Take your dry vellum and with a hole punch, a paper punch works if a leather punch is not available, make a series of holes round the edge of the vellum about 3/8” or 1/2” from the edge and 1”to 1 ½” apart, then put your vellum in cold water for an hour, blot the excess moisture with a clean towel, then thread a piece of white string through the holes.

Lay the vellum flat on the clean towel with the side you want showing on top, take the flesh hoop which you have salvaged from the old head and lay it on the vellum roughly centralised and pull the string taut so that the edge folds over the flesh hoop, try to keep the lap even all round tighten until the vellum is taut then tie off the strings, make sure there are no folds over the edge by spreading the vellum evenly round the hoop. Place this on the rim with the lap up and the tension hoop on top so it is evenly resting on the flesh hoop.

If you have a set of four to eight tension hooks slightly long than the ones that fit the banjo, fit them diagonally opposite and evenly spaced round the head take up the slack on the thread until the flesh is just held firm and is level, evenly placed on the rim, then tighten in single full turns each diagonal pair until you can fit the banjos own hooks..

If you do not have long bolts press down evenly with a piece of 1” x 3” x 14” wood till the head stretches to allow you to fit the bolts. When you have fitted all the hooks check the tension hoop is evenly level all round,  that is the same amount showing above the top of the vellum on the inside of the tension  hoop.

I tighten from this point with a ½ turn on each nut round the head after the first nut the next one will be slightly loose but just do a ½ turn on each, do not finger tighten then 1/2 aturn. Start at the neck and travel round in the same direction till the head is about ¼” from the inside top of the tension hoop check all the time the head is level within the hoop. At some point the string will become tight then is the time to untie it. If the head is drying out at any stage you can spray with clean water, a well cleaned out kitchen cleaner spray can be used.

At this point trim the lap use a Stanley blade the sort that fits a scraper that is used to remove paint from glass either loose or in a Stanley knife or a narrow snap of blade knife do not cut towards another part of your hand . DO NOT CUT BY PRESSING AGAINST THE TENSION HOOP. Pull the lap away from the hoop at a10 to 15 degrees, cut lightly partway through them vellum as near flush with the top of the head as possible, pulling the tip of the blade over the vellum I do 1 to 2 inches then push the tip through the vellum with the blunt diagonal to the tension hoop and push the sharp of the blade into the partially cut vellum. Take your time and take care not to scratch your tension hoop. Work your way right round and remove all the lap.

Continue to tighten the head as before till it is about 3/16” from the top of the tension hoop make sure it is even. Leave the head to dry out naturally, when dry you can pull the banjo up the pitch you require. Some people advocate tuning G# other say tighten till the feet of the bridge barely dent the vellum some old tyme player prefer less tension. See head tuning. If when it is tight enough it has not pulled the head to 1/8” from the top of the hoop or level with the string notch or the hoop is proud of the finger board when the head is tight enough you will need to wet the head little let it dry and try again until you are happy with how it lies with the finger board.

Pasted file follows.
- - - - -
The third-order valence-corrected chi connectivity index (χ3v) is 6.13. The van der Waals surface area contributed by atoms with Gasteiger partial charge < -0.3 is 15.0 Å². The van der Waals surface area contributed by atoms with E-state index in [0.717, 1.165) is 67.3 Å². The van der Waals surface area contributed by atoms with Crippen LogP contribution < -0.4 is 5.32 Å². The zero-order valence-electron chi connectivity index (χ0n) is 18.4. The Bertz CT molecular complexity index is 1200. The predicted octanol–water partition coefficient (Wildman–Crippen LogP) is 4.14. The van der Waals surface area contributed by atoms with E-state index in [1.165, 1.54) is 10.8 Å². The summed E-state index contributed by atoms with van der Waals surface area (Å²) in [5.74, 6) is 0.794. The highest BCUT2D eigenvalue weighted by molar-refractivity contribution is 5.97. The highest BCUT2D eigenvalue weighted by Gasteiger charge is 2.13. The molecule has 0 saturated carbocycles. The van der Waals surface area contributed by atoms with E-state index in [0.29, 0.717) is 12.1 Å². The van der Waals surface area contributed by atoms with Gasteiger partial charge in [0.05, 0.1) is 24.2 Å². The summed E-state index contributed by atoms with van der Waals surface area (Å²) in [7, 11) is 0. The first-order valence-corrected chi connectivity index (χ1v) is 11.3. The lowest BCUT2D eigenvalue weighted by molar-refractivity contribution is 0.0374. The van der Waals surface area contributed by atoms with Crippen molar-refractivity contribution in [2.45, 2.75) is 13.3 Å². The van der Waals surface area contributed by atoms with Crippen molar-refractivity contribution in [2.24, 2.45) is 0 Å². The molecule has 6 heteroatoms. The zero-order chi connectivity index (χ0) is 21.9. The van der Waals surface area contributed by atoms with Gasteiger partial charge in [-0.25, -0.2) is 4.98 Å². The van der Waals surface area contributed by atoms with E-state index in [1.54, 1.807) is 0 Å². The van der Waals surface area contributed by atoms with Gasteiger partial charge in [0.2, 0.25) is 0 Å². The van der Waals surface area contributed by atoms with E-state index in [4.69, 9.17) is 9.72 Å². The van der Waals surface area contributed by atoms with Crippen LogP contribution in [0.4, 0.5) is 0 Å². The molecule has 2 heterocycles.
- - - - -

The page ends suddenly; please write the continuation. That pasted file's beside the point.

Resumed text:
Where the banjo has an over shot finger board pull the head up till the dowel slides in and the finger board is just clear of the of the tension hoop rim.

Tuning a vellum

Flick the underneath of the vellum about1/4 way to the centre and listen for the after ring, hum that note into the back of the vellum and raise and lower the pitch till you get the most vigorous response, find that note on a tuned instrument or hum that note into a tuner to find out what pitch you have reached, tighten or loosen the head, (undo the nuts and thump the vellum with the heel of the hand), repeat till you have the pitch required. Your head will pass through at least one position of G# an octave to low, it will give a crisp sound like a military snare drum when tight enough.

This not the gospel according to Bob Keeble of fitting a banjo vellum, its is how I do it, give it a try if you know or think of easier more effective technique let me know.

If you spot any errors let me know.

Buzzing Strings

Some causes

1. String touching frets as it vibrates.


  1. Check you have no high frets press them home if loose super glue them down,
  2. Sometimes they require grinding down using a sharpening stone,  file, if flat profiled frets require a matching profile with an abrasive face  
  3. Raise bridge height or raise neck angle to lift the strings, increase the relief on the neck by adjusting the truss rod if you have one.

 2. Slots in the nut and or the bridge are not cut at the correct angle. The string must be tight against the front and the rear edges the slightest gap will cause buzzing

3. Where the strings join the tail piece can have similar effect if there is as all gap a small piece of felt between the strings and tailpiece this also has the effect of damping the strings behind the tailpiece which some player prefer as they can produce out of tune overtones.

4. Long string ends at the tuners can vibrate against the tuners or headstock cut them off short rather than wind them round or leave them loose.

These are the most likely causes but any loose parts can cause buzzing.